No. But I didn't mind. I wasn't upset and I wasn't anxious to get out of bed. I knew that I had to lie there and be quiet. And suddenly, it pulled together and I was able to stand, and then before too long I was singing with the band in Cincinnati at the age of 16. But then the man who brought his band into the place was well known in Cincinnati and loved by everybody and my mother told him about 16, and she said that she's not supposed to be singing anywhere and getting paid at 16. And he said we'll put a pretty gown on her, we're going to fix her hair really beautiful and she's going to sing the way I like her to sing and then we go on from there, and she's 18.

From Young Man With a Horn (1950), a thinly veiled biopic of jazz great Bix Beiderbecke, with Kirk Douglas in the Bix role, Doris sings Ray Noble’s standard ‘The Very Thought of You,’ backed by Harry James and his orchestra. Directed by Michael Curtiz.

Ah-ha, so you had to lie a little bit.

So he did, he did it. I kept that two years older for years. It was really funny. I was always two years older than I really was. And so then, you know, as the years go on and my mother said to me, you know what? She said it just occurred to me you've been whatever the number was that she'd talked about, she's maybe like 30. She said you know what? You're not really 30. You're 28. And I looked at her and I said, oh, my gosh. I forgot all about that.

Another gem from Young Man With a Horn: Doris’s treatment of ‘Too Marvelous for Words,’ written by Johnny Mercer and Richard Whiting.

So you became famous for your romantic comedies in the '50s and '60s. But there was this image of you that became formed that the characters you played were kind of, you know, like bland and a little stereotyped or something. But really, when you look at the roles you played like you're a working woman, you're an independent, single working woman in some of those like really classic films. You know, like in Pillow Talk in 1959 with Rock Hudson, you're an independent interior decorator. In Lover Come Back to Me 1961 with Rock Hudson, you worked in the advertising industry. In Touch of Mink with Carey Grant, 1962, you're a career woman. So, you know, you're actually playing these independent working women.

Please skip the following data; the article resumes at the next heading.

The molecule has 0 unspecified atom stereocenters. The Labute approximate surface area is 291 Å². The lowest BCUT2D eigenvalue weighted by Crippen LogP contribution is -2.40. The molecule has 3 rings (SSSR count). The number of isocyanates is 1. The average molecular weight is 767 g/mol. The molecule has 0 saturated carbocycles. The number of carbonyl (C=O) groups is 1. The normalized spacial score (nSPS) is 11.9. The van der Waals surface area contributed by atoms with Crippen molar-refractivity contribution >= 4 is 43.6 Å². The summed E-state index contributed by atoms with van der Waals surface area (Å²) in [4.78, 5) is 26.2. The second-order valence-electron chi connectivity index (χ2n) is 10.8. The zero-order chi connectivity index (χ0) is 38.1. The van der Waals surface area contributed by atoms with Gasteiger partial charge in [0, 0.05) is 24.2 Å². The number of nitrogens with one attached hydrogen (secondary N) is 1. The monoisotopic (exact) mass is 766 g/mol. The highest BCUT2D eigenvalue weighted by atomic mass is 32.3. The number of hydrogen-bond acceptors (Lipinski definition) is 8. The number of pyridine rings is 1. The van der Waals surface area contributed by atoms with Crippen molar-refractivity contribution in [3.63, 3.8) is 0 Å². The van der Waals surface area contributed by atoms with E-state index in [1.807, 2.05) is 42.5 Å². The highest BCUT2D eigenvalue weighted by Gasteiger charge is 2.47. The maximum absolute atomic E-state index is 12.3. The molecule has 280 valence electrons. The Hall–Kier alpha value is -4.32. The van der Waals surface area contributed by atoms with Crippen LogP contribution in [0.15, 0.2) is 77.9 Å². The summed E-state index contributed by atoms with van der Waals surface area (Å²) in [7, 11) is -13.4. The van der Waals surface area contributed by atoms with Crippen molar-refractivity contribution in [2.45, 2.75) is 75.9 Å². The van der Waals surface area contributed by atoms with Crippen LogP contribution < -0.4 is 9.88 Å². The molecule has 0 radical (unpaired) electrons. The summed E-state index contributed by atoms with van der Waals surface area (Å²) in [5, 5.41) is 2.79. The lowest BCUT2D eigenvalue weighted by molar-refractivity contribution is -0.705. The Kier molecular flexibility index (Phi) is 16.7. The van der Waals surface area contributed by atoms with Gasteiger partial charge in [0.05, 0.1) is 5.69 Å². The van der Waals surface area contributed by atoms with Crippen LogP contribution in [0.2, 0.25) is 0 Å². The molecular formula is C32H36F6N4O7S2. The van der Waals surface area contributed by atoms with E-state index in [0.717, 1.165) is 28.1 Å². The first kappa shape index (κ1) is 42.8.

That's what I was. For real.

For real. Right. For real, you must've been pretty tough, actually.

Oh, I don't know.


I don't know about being tough, but what we were doing was something that I was just loving. You know, I just loved my work and whatever they wanted me to do I wanted to do.

From the 1955 Charles Vidor-directed Love Me or Leave Me (a biopic about the 1920s and ‘30s singing star Ruth Etting), Doris sings and dances her way through Irving Berlin’s ‘Shaking the Blues Away’ as her co-star, James Cagney (who personally requested Ms. Day be in the movie), looks on.

Did you get the sense that there was this, like, image of who Doris Day was that was sometimes not really who either your characters were or who you were?

Hmm. No. No, I didn't. I just did what it--wanted me to do. I didn't compare. In other words, and say, oh, God, I'm not like that. Whatever, when I read the script, the words told me what I was and I never had a problem with that. I played me doing that.

Also from Love Me or Leave Me, Doris sings ‘I’ll Never Stop Loving You,’ written by Sammy Cahn and Nicholas Brodzky, and an Academy Award winner for Best Song (1955).

Is that the way you saw it--playing yourself but as somebody else?

Playing myself no matter what it was.

Playing yourself, as if you were in that position of your character.

That's right. It had to be done like that. I had to say things like that. It was fine.

Also from Love Me or Leave Me, ‘You Made Me Love You,’ written in 1913 by James V. Monaco and Joseph McCarthy and originally recorded that same year by Al Jolson.

What was the biggest stretch for you, the character most unlike you?

Oh, they were all different. I didn't feel different in any of them, even though they were different. I loved, you know, being married and I loved not being married, but working on it. And doing what I was supposed to do and be. That's the way I worked.

‘I have no bedroom problems. There’s nothing in my bedroom that bothers me’: Rock and Doris together for the first of their three films, Pillow Talk (1959) with Tony Randall and Thelma Ritter. Directed by Michael Gordon, the movie won the Academy Award for Best Writing (Original Screenplay), and was nominated for Best Actress in a Leading Role (Doris Day), Best Actress in a Supporting Role (Thelma Ritter), Best Art Direction-Set Decoration, Color (Richard H. Riedel, Russell A. Gausman, Ruby R. Levitt) and Best Music, Scoring of a Dramatic or Comedy Picture.

So you left the movies after 1968. Your last film was With Six You Get Egg Roll, and it was the same year that your husband of the time died. Why did you leave movies then?

I don't know. I thought that I had done all the different things and I loved doing them and then I had a feeling of just quieting down and I came out to Carmel and it was so nice. You know, and I have so many doggies, and I thought this would really be nice to get out of Los Angeles because it was changing down there, quickly, and it wasn't good. And so I came up and we redid a home, and I just moved in and that was it.

And to be in films, when I think about that, then I thought I should've stayed because I loved that so much, but there were all kinds of new people coming up and I thought I've done mine. I've had a great time. So now it's their turn. And that's the way I felt.

Excerpts from Terry Gross's interview with Doris Day, April 2, 2012, for Fresh Air. The complete interview transcripts is at